Filed 1/25/19 P. v. Gratton CA2/5
Opinion following transfer from Supreme Court
NOT TO BE PUBLISHED IN THE OFFICIAL REPORTS
IN THE COURT OF APPEAL OF THE STATE OF CALIFORNIA
SECOND APPELLATE DISTRICT
Plaintiff and Respondent,
RICHARD ALAN GRATTON,
Defendant and Appellant.
(Los Angeles County
Super. Ct. No.
APPEAL from judgment of the Superior Court of Los Angeles County, Christopher G. Estes, Judge. Affirmed.
Jolene Larimore, under appointment by the Court of Appeal, for Defendant and Appellant.
Xavier Becerra, Attorney General, Gerald A. Engler, Chief Assistant Attorney General, Lance E. Winters, Senior Assistant Attorney General, Mary Sanchez, Deputy Attorney General, for Plaintiff and Respondent.
Defendant and appellant Richard Gratton appeals the trial court’s order denying his motion to reduce the sentence in his 2012 conviction due to the post-sentencing reclassification of three prior felony convictions to misdemeanors. Gratton alleges the reclassification of his prior convictions negates the basis for three 1-year enhancements imposed in 2012 pursuant to Penal Code § 667.5, subdivision (b). We affirm the trial court’s order.
On January 4, 2012, Gratton was sentenced to 10 years 8 months in prison, including six 1-year terms based on the findings that he had served six prior prison terms within the meaning of section 667.5, subdivision (b), two of which are at issue in the present case. (Case Nos. MA049409 and MA046393.) Gratton timely appealed. We recalculated his presentence custody credits, but otherwise affirmed the judgment. (People v. Gratton (Mar. 12, 2013, B238493) [nonpub. opn.].) The remittitur issued on June 27, 2013.
Over a year later, on November 4, 2014, California voters enacted Proposition 47, the Safe Neighborhoods and Schools Act (Proposition 47), which went into effect the next day. (Cal. Const., art. II, § 10, subd. (a); People v. Rivera (2015) 233 Cal.App.4th 1085, 1089.) Proposition 47 reduced certain felonies to misdemeanors for eligible offenders. (People v. Abdallah (2016) 246 Cal.App.4th 736, 743–744.) Once a prior felony has either been recalled and resentenced or redesignated under Proposition 47, it “shall be considered a misdemeanor for all purposes” with exceptions not applicable here. (§ 1170.18, subd. (k).)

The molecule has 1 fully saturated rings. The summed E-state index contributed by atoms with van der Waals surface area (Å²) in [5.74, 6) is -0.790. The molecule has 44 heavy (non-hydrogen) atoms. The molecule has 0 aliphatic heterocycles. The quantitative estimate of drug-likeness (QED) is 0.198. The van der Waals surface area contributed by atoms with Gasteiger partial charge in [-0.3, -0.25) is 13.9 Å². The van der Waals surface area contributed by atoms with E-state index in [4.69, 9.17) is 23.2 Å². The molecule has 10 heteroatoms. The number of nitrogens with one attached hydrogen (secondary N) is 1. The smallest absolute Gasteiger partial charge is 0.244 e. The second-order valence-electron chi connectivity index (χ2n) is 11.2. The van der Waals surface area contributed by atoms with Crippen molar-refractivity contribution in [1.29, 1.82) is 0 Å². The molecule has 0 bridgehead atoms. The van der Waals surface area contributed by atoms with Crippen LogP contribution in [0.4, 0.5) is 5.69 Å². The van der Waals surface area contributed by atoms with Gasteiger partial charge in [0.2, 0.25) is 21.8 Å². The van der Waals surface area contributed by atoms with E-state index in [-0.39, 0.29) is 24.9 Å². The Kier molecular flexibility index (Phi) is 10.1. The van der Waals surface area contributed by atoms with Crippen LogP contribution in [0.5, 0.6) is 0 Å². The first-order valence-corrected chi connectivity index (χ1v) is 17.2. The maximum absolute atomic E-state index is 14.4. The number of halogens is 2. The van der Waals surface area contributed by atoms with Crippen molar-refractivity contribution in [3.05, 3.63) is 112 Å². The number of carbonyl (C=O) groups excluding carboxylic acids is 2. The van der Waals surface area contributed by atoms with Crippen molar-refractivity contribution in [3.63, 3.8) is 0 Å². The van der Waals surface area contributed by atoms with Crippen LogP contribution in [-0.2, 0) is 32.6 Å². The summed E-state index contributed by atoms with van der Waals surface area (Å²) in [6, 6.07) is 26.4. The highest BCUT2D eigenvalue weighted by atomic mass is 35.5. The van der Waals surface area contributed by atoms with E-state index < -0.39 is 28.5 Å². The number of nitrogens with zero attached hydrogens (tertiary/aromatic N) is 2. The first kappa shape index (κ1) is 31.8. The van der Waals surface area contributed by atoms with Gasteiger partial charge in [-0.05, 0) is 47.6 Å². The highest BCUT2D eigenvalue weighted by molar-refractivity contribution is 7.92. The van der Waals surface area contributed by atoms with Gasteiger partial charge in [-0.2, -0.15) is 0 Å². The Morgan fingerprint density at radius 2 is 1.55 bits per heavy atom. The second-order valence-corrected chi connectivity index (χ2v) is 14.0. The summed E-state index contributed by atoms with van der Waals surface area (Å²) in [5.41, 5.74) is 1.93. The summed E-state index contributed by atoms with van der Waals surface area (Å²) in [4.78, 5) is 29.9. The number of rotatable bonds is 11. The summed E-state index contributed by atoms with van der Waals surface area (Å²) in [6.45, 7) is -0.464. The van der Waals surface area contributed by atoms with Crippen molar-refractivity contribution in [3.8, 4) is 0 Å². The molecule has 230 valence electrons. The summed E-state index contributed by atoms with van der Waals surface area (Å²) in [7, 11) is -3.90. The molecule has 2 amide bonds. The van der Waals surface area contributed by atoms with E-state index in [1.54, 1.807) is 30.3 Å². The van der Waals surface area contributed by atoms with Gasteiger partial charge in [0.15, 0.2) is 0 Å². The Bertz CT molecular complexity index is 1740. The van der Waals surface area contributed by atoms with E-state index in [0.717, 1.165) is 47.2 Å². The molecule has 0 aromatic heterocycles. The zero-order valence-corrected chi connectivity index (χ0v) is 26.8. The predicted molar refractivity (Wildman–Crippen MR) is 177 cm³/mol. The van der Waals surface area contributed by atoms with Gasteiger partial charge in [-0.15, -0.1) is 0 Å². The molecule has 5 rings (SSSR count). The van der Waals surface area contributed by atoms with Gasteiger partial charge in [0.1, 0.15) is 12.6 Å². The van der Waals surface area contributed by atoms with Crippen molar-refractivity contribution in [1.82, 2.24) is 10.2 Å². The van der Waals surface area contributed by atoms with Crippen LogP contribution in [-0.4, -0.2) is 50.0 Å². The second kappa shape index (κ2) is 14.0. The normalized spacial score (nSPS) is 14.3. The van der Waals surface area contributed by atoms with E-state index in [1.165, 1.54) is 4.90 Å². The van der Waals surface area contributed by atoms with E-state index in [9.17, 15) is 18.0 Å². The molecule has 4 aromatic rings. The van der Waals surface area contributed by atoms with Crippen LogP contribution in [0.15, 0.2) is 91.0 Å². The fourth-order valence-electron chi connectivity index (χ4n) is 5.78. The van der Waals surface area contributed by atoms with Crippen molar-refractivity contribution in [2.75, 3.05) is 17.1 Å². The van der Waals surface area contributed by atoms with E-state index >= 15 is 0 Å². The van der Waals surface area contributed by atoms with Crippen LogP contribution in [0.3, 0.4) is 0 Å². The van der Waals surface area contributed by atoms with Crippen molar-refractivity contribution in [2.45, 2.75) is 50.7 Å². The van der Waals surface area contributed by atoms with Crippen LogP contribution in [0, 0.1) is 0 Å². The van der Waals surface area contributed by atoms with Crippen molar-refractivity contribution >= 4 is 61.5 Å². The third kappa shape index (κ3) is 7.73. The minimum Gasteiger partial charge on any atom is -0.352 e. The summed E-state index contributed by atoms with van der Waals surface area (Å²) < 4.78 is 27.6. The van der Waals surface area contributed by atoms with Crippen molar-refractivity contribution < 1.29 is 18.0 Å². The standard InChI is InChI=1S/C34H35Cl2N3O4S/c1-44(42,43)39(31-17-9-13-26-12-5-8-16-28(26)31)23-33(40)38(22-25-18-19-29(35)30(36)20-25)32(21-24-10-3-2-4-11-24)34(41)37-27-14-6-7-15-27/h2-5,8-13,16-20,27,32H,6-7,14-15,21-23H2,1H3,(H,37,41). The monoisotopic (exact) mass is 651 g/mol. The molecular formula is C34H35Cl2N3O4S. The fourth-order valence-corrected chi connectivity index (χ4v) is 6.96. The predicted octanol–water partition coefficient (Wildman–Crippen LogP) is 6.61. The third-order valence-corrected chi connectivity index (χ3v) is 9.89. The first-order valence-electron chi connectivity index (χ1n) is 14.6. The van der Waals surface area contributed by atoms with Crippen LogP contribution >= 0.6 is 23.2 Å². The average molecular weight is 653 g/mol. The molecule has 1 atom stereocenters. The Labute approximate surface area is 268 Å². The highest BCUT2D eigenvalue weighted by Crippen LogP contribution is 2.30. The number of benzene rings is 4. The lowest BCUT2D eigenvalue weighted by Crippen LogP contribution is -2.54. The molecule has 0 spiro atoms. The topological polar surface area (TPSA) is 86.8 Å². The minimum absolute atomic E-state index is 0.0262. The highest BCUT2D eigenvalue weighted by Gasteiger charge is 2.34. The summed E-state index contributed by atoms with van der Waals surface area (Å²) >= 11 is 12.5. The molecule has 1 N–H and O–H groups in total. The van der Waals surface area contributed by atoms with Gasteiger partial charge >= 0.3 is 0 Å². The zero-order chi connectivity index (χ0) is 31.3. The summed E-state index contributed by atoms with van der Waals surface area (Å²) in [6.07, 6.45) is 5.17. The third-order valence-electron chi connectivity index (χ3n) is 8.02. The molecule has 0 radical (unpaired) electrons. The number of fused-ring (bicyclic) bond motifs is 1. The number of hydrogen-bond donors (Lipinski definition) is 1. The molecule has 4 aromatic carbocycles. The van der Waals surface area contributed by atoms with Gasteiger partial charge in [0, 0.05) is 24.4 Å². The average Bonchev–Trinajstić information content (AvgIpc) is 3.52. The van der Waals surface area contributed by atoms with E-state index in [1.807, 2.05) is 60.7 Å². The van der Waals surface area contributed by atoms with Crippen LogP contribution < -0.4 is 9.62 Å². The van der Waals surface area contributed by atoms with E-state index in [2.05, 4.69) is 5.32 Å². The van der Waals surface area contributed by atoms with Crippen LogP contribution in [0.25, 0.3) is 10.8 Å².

Sometime after Proposition 47 became effective, Gratton filed several section 1170.18 petitions, including petitions to reduce his prior felony convictions in Case Nos. MA008867, MA049409, and MA046393 to misdemeanors. The trial court granted petitions to redesignate all three convictions.
On January 13, 2015, defendant filed another section 1170.18 petition. At a hearing on the petition on February 3, 2015, Gratton moved for a reduction of his sentence by three years due to the post-sentencing reclassification of his convictions, which he alleged negated the basis for three of the section 667.5, subdivision (b) enhancements imposed in 2012. The trial court orally denied the motion. Gratton appealed, and we dismissed the appeal on the basis that we lacked jurisdiction.
The California Supreme Court granted review and transferred the case back to us with directions to vacate our decision and reconsider the cause in light of People v. Buycks (2018) 5 Cal.5th 857 (Buycks), which held that “a successful Proposition 47 petitioner may subsequently challenge, under subdivision (k) of section 1170.18, any felony-based enhancement that is based on that previously designated felony, now reduced to misdemeanor, so long as the judgment containing the enhancement was not final when Proposition 47 took effect.” (Id. at p. 879, italics added.) We vacated our original decision in compliance with the Supreme Court’s direction.
We have reconsidered the cause and now affirm the trial court’s order. Buycks clearly states that the retroactivity of Proposition 47 to strike sentencing enhancements based on felonies that have been reduced to misdemeanors extends only to cases in which the judgment containing the enhancements was not yet final prior to Proposition 47’s effective date. The judgment in Gratton’s 2012 conviction became final in 2013, well before the effective date of Proposition 47 in 2014. The trial court lacked authority to grant Gratton’s request to strike the prior prison term enhancements, which were properly imposed in 2012.
The order is affirmed.
BAKER, Acting P.J.
 All further statutory references are to the Penal Code unless otherwise indicated.
 Although Gratton asserts otherwise, the trial court did not base any of the section 667.5, subdivision (b) enhancements on Case No. MA008867.
 We judicially noticed the record on appeal in the 2012 case as well as the superior court file. (People v. Gratton (Mar. 10 & Apr. 27, 2015, B262219) [nonpub. orders].)
 Our record does not contain the petitions or records of the hearings that led to the redesignation of the felony convictions in Case Nos. MA008867, MA049409, and MA046393 as misdemeanors. The only enlightening information contained in the record is the trial court’s statement at the February 3, 2015 hearing on Gratton’s section 1170.8 petition filed on January 13, 2015 that these three prior convictions had previously been reduced pursuant to Proposition 47. The parties do not dispute the fact of these prior reductions.
 A post-judgment order “affecting the substantial rights of the party” is an appealable order. (Teal v. Superior Court (2014) 60 Cal.4th 595, 600; § 1237, subd. (b).)
* Judge of the Los Angeles Superior Court, assigned by the Chief Justice pursuant to article VI, section 6 of the California Constitution.